Marking the Line in Arid Climates
Online Mapping Tools
The effects of climate change are not reserved for those near the coasts – extreme weather, shrinking and rising water tables, and flooding from rivers and underground aquifers is a serious issue across the globe. Explore and discuss this issue by visualizing potential impacts in a nearby park, concrete area or parking lot in your community or near your school.
Surging Seas Map
USGS Topo Map
Alex Tingle Flood Map
FEMA Flood Maps Map service center
You can reference and gather inspiration from a project FLASH FLOOD co-led by the Santa Fe Art Institute, in coordination with Bill McKibben’s 350.org held at the Santa Fe River at San Ysidro Crossing on November 20, 2010. The project enlisted 3,000 community members to carry and flip blue-painted recycled cardboard to compose a ‘flash flood’ in the typically dry riverbed. sfai.org/flashflood.html
Community Walk Map communitywalk.com
Note: • Surging Seas and Alex Tingle maps are set up to calculate sea level rise for you. • The other maps are tools for charting your selected sea level rise route yourself. • You can also get hard copies of topographic maps online, at local office of emergency management or make copies at your local library. • Using the flood.firetree.net website you can raise sea level up to 60 meters (which will never happen in our lifetime), but it gives you a good sense of the variations of the potential impacts to different areas in terms of storm surge levels and flooding. Understanding the science behind sea level globally will assist in communicating to the public about potential impacts. See Resources in Section VII.
Mapping suggestions from Eve You will need to decide how many miles of line marking you can achieve in a specified period of time; and how much funding and resources you will need to make it all happen. Depending on your material and size of your team you can mark anywhere from about 2 miles to 5 miles per day. You could plan to do the project over several months or select a key location(s) to do it where there are many people passing by who you can encounter over a one or two day period. You can use a printed topographic map or satellite map and hand draw your planned route or create your map online using the “My Map” feature on Google Maps, or any of the other recommended self guided maps. If you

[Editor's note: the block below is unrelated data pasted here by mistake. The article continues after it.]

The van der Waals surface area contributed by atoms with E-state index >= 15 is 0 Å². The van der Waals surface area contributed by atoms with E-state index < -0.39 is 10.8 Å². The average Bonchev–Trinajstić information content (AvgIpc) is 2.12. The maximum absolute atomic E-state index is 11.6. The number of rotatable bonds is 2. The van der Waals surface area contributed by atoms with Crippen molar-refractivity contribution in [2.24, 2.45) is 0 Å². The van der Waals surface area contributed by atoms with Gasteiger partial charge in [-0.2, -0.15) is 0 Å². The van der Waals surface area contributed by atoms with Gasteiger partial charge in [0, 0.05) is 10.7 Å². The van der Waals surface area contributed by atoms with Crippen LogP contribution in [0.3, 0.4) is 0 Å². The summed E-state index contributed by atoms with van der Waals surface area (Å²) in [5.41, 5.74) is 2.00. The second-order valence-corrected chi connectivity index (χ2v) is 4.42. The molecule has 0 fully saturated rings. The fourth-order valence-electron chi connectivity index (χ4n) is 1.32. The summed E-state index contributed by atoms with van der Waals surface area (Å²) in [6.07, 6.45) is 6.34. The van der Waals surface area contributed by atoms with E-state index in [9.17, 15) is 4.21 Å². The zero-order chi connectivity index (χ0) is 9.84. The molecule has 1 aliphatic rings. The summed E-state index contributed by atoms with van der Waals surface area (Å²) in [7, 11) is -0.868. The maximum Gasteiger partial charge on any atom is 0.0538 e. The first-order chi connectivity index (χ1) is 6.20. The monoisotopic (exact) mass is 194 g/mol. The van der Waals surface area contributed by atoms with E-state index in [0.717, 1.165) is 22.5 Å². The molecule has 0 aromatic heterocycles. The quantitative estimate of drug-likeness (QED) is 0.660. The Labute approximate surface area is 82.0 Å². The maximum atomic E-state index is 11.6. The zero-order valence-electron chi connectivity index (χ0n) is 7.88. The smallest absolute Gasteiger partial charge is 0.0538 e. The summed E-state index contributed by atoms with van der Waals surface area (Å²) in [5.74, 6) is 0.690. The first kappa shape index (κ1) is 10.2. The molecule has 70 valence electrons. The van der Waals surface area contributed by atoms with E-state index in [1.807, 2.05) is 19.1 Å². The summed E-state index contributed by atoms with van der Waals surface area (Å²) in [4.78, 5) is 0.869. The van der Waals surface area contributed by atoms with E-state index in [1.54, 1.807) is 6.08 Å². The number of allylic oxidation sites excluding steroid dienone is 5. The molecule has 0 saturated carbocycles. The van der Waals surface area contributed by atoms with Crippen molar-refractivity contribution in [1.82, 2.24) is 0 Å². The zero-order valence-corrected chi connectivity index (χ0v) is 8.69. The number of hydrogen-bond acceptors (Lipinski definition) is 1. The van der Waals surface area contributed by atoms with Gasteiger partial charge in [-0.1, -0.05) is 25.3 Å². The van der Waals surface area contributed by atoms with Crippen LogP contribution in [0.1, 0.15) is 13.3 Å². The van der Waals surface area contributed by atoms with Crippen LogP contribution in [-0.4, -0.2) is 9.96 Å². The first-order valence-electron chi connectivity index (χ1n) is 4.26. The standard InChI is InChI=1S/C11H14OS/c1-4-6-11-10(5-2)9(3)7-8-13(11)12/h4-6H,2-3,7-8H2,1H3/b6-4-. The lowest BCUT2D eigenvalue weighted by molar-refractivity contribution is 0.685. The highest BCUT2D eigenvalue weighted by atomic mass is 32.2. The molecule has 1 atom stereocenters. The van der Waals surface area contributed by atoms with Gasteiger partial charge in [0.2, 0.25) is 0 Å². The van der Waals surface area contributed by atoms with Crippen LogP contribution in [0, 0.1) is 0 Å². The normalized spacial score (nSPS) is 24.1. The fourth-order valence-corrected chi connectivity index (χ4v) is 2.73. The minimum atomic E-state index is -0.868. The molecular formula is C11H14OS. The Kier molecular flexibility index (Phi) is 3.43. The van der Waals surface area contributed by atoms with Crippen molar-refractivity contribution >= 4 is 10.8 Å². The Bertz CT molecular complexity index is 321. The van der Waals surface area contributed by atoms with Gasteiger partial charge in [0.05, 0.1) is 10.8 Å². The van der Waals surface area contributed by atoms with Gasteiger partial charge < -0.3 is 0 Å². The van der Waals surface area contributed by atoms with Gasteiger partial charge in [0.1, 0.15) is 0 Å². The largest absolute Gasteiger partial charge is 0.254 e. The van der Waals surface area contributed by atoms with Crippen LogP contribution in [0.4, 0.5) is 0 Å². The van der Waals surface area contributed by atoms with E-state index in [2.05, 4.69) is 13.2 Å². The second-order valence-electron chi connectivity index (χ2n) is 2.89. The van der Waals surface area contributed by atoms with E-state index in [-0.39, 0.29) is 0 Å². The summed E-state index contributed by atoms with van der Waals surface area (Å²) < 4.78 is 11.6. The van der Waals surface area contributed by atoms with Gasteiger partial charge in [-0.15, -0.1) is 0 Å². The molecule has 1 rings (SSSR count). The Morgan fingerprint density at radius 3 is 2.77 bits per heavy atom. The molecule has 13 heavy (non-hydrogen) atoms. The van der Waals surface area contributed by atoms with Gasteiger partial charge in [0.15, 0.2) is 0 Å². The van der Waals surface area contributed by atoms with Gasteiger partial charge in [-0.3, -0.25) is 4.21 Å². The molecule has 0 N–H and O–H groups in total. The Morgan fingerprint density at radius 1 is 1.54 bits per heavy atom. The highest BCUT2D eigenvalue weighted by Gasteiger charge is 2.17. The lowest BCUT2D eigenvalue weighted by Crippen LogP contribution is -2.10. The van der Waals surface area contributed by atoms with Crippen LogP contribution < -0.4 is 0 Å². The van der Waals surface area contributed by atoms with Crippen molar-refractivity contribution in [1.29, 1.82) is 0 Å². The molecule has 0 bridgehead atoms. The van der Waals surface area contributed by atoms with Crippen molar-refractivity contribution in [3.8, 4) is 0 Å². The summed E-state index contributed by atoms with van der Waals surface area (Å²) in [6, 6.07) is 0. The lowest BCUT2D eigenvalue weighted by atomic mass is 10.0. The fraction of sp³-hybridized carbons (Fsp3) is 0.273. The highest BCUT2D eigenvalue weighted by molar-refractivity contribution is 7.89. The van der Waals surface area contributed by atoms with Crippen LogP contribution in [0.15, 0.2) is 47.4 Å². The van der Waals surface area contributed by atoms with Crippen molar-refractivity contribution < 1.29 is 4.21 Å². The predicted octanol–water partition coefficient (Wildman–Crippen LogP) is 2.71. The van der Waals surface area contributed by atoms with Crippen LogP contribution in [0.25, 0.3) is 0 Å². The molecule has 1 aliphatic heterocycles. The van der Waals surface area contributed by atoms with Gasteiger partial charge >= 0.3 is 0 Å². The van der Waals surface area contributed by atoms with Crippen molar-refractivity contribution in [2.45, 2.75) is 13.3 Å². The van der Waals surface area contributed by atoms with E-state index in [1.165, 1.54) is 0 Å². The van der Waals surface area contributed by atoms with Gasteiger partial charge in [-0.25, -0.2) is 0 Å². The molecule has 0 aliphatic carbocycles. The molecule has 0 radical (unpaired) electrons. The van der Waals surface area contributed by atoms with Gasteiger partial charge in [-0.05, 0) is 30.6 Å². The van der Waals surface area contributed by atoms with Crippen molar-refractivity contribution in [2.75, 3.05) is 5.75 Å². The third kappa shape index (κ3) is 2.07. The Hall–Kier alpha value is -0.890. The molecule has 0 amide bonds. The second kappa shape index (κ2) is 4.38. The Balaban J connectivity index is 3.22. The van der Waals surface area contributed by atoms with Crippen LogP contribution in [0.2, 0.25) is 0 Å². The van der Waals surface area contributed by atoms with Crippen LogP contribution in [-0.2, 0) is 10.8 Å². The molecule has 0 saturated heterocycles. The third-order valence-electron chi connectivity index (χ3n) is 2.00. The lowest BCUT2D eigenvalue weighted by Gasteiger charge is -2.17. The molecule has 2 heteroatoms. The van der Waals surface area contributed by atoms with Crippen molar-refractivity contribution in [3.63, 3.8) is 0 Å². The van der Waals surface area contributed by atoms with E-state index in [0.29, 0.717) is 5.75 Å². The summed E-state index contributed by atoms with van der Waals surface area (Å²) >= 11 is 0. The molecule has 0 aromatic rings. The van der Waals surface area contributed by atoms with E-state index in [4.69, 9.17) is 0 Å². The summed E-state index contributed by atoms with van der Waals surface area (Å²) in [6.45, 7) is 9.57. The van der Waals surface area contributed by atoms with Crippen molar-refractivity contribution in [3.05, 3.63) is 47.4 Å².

cannot easily walk around the neighborhood or projected route, you can create your own 10-foot water line simulation around your school or in a local parking lot. You also will need to decide if you will mark sea level rise projections in your area for 2020, 2050, 2100, or mark the projected flood line, which could be much higher. Whichever line offers the most visual significance and is the most accessible in terms of comprehension for your community without being overly dramatic will obviously encourage informed discussions on how climate change will play out in our lives.
ecoartspace presents Eve Mosher's HighWaterLine ACTION GUIDE, the first in a series of ten art and ecology learning guides presenting replic...